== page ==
Author(s): AlSweih N, Khan Z, Khan S, Devarajan LV
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Abstract A study of candidaemia in neonatal intensive care unit (NICU) over a 12-year period (1995-2006) taking into consideration demographic variables, risk factors, aetiological Candida species and therapeutic outcomes is presented. The yeast isolates were identified by VITEK2 yeast identification system and antifungal susceptibility was determined by E-test. Of 4815 neonates admitted in NICU, 182 cases of candidaemia were detected with an overall prevalence of 4.0\% and crude mortality of 27.7\%. The annual rate of candidaemia per 1000 admissions was the highest in 1997 (84 cases) and the lowest in 2004 (10 cases). Of the 112 assessable candidaemia cases, 78 (70\%) occurred in very low birth weight neonates (< or =1500 g), 65 (58\%) were born with gestational age of < or =30 weeks. The main identifiable risk factors were use of > or =2 antibiotics (87\%), total parenteral nutrition for >5 days (82\%), placement of central venous catheter (78\%) and prior colonisation with Candida species (54\%). Candida albicans and non-albicans Candida species accounted for 43\% and 57\% of candidaemia cases, respectively, and C. parapsilosis emerged as a predominant species. No fluconazole resistance was observed in C. albicans and C. parapsilosis isolates. This is the first comprehensive study on the epidemiology of neonatal candidiasis in Kuwait.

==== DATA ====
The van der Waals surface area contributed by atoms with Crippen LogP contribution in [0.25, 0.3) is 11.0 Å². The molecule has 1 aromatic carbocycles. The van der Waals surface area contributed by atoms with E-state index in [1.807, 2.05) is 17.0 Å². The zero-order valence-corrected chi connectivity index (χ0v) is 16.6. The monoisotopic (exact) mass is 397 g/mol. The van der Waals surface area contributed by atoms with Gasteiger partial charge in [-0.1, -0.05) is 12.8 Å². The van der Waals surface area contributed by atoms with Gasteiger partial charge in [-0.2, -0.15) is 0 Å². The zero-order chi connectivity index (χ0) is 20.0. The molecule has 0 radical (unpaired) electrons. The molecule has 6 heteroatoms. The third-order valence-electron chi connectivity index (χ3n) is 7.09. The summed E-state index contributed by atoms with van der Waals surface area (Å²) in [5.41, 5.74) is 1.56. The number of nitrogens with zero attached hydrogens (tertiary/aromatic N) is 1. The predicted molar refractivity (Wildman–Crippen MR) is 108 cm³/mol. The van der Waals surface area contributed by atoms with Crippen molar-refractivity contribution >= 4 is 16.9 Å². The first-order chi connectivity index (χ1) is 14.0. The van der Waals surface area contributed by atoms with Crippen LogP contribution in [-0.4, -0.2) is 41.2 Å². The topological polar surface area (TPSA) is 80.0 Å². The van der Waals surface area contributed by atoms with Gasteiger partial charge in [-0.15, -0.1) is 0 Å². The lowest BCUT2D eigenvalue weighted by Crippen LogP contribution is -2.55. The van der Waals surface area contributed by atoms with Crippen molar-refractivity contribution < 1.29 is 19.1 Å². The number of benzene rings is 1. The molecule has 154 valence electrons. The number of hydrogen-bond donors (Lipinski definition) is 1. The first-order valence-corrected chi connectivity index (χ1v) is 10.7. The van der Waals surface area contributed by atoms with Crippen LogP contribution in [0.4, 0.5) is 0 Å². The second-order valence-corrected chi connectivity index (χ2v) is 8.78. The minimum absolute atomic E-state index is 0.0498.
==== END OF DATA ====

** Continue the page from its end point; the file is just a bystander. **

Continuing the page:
This article was published in Mycoses
and referenced in Pediatrics & Therapeutics